Reception Home Learning – 26.02.21

Happy Friday everyone!

Reading tricky words/Letters and Sounds

Let’s revisit our recent sounds and tricky words learnt so far.

Watch the video below with your child.  You may wish to pause the video at various points to discuss some word meanings, particularly the ‘ure’ words.  It also introduces the concept of double consonants ‘When we see a double consonant, we normally just say one phoneme’ eg. as in ‘letter’.  This will be a new idea for many children.

For extra challenge:

  • Spot tricky words in your child’s story books.
  • Learn to spell the tricky words.

Write a sentence –  I can …..

Encourage your child to write a sentence.  

I can …….

To begin, talk to your child about things they can do.  For example, ‘I can brush my hair’, ‘I can jump’ or ‘I can run’.

Write your own sentence and model writing for your child. 

As usual, encourage your child to use their sound mat for support and write the sounds he or she can hear and knows.

 ‘I can run’ is a good sentence to start if you child requires a little encouragement.

This activity is to encourage your child’s independent writing, so celebrate their efforts and use of sounds even if not spelt correctly.  The idea is that the words spelt match the sounds they can hear and they can read back their writing.


One more, one less game

The video below demonstrates how to play this game:

Here are the written instructions:

Top tip:

Notice the mathematical vocabulary used in the video.  It is important to encourage your child to say out loud what they are doing eg. ‘I landed on one more, I’m on 15 now and 16 is one more than 15’.  There are a variety of ways your child could articulate their thinking.  Try to model many variations in your language so your child becomes familiar with them.

Here are all the different ways of saying one more or one less.

Religious Education/Understanding the world


May I begin with a little reminder to send me, via Tapestry, your child’s Lenten promise as mentioned in my blog on Monday, 22 February.  Ideally, ask your child to draw a picture to display at home.  This can act as a visual prompt to help your child during this season of Lent. 

Lent is a time to work at growing spiritually in preparation to celebrate the death of Jesus and his resurrection at Easter.  This process involves growing in many ways. It is not always easy.  When talking to your child about their Lenten promise, stress that it’s about growth rather than change.  We are growing inside in a special way; in goodness, kindness, caring and love.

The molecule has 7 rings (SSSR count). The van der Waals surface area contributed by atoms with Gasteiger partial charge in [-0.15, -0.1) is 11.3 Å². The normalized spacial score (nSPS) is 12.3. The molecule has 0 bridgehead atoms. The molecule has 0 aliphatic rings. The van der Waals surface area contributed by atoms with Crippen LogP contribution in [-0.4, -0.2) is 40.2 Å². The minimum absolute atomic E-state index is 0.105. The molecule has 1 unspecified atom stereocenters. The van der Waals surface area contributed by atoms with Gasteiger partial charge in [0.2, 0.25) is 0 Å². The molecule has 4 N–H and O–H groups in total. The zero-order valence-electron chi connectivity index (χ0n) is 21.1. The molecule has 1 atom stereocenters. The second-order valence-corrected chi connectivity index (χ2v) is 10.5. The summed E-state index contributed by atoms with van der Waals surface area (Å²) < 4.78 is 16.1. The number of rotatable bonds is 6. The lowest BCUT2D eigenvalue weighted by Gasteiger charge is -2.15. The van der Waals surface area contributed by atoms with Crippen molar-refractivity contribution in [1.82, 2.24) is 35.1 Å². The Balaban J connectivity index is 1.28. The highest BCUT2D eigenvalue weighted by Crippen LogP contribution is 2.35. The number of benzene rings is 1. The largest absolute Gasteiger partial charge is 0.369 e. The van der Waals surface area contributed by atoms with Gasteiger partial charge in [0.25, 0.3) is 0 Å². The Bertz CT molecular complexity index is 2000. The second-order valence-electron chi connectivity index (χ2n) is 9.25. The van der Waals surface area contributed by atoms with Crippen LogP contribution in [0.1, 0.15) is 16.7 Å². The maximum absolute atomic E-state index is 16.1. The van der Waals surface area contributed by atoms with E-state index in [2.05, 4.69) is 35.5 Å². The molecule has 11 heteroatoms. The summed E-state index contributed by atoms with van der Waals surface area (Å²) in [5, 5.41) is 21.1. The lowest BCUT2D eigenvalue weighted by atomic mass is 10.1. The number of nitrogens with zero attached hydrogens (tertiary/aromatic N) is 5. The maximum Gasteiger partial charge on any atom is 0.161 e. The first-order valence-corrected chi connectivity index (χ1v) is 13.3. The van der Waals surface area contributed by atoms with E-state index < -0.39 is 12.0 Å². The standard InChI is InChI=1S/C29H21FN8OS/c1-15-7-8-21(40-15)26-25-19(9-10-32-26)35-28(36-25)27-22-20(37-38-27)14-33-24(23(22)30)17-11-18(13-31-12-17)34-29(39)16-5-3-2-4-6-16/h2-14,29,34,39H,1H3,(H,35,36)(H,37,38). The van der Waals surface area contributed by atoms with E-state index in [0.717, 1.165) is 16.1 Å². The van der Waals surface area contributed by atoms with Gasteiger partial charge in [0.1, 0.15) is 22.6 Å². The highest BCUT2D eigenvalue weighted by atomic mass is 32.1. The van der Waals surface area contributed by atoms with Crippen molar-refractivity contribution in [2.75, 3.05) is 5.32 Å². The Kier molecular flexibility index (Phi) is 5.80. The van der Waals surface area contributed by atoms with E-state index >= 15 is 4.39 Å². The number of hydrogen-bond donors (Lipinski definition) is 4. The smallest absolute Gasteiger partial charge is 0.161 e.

Plant some cress or something similar that grows very quickly.  Focus on what is happening over time.   

Cress is one of the easiest things to grow and what’s more, you can grow this indoors – perfect for getting those green fingers ready for the spring.  It also goes lovely in those egg sandwiches that you can have all year round!  It is ok to use cotton wool to grow cress.  Talk to your child about how other plants normally need nutritious soil.  However, cress still needs water, sunlight and warmth and love to grow.  Just like we do!

On your daily exercise, have a quiet moment together to reflect on and appreciate the plants that are beginning to grow.  Again, reflect on the things which help to make things grow e.g. food, water, sunlight etc.

The following prayer may help your child to reflect on the meaning of Lent and remember their Lenten promise.

Jesus remember me when you come into your Kingdom.
Jesus you are so good. Help us to grow in goodness.
Jesus you are so kind. Help us to grow in kindness.
Jesus you are so caring. Help us to grow in caring.
Jesus you are so loving. Help us to grow in loving.

Invite your child to add their own words.

Help your child recognise the cross as something special to be venerated with love and respect.  Try placing a cross in a place of honour, enshrined with growing plants and flowers.

Wishing everyone a wonderful weekend.

Nicola Palmer